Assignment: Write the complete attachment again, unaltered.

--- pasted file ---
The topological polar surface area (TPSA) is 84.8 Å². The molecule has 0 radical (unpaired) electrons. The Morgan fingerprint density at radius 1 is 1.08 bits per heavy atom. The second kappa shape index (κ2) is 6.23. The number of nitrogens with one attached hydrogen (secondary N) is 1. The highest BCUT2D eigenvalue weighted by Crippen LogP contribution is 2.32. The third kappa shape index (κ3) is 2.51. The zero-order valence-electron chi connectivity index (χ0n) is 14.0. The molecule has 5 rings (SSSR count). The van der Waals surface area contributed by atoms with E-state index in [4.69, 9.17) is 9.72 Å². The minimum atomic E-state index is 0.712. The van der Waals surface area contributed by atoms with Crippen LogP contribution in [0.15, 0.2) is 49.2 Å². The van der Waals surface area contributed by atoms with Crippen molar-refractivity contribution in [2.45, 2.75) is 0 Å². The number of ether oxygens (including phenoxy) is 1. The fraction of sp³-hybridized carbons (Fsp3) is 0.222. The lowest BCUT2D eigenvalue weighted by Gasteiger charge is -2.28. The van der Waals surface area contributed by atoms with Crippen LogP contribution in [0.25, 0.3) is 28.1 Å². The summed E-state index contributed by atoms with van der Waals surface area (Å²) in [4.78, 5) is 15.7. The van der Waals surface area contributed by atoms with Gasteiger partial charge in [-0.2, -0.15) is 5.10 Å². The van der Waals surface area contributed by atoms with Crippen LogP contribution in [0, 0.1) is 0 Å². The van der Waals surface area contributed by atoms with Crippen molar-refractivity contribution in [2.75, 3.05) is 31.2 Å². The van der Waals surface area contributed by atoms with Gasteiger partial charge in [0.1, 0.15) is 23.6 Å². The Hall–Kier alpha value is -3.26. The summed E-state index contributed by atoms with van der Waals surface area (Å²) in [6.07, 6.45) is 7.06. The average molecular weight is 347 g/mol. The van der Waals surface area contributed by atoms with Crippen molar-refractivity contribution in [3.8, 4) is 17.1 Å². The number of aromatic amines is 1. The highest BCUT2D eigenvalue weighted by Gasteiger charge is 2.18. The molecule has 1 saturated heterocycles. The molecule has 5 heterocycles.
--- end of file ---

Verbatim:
The topological polar surface area (TPSA) is 84.8 Å². The molecule has 0 radical (unpaired) electrons. The Morgan fingerprint density at radius 1 is 1.08 bits per heavy atom. The second kappa shape index (κ2) is 6.23. The number of nitrogens with one attached hydrogen (secondary N) is 1. The highest BCUT2D eigenvalue weighted by Crippen LogP contribution is 2.32. The third kappa shape index (κ3) is 2.51. The zero-order valence-electron chi connectivity index (χ0n) is 14.0. The molecule has 5 rings (SSSR count). The van der Waals surface area contributed by atoms with E-state index in [4.69, 9.17) is 9.72 Å². The minimum atomic E-state index is 0.712. The van der Waals surface area contributed by atoms with Crippen LogP contribution in [0.15, 0.2) is 49.2 Å². The van der Waals surface area contributed by atoms with Crippen molar-refractivity contribution in [2.45, 2.75) is 0 Å². The number of ether oxygens (including phenoxy) is 1. The fraction of sp³-hybridized carbons (Fsp3) is 0.222. The lowest BCUT2D eigenvalue weighted by Gasteiger charge is -2.28. The van der Waals surface area contributed by atoms with Crippen LogP contribution in [0.25, 0.3) is 28.1 Å². The summed E-state index contributed by atoms with van der Waals surface area (Å²) in [4.78, 5) is 15.7. The van der Waals surface area contributed by atoms with Gasteiger partial charge in [-0.2, -0.15) is 5.10 Å². The van der Waals surface area contributed by atoms with Crippen LogP contribution in [0, 0.1) is 0 Å². The van der Waals surface area contributed by atoms with Crippen molar-refractivity contribution in [2.75, 3.05) is 31.2 Å². The van der Waals surface area contributed by atoms with Gasteiger partial charge in [0.1, 0.15) is 23.6 Å². The Hall–Kier alpha value is -3.26. The summed E-state index contributed by atoms with van der Waals surface area (Å²) in [6.07, 6.45) is 7.06. The average molecular weight is 347 g/mol. The van der Waals surface area contributed by atoms with Crippen molar-refractivity contribution in [3.8, 4) is 17.1 Å². The number of aromatic amines is 1. The highest BCUT2D eigenvalue weighted by Gasteiger charge is 2.18. The molecule has 1 saturated heterocycles. The molecule has 5 heterocycles.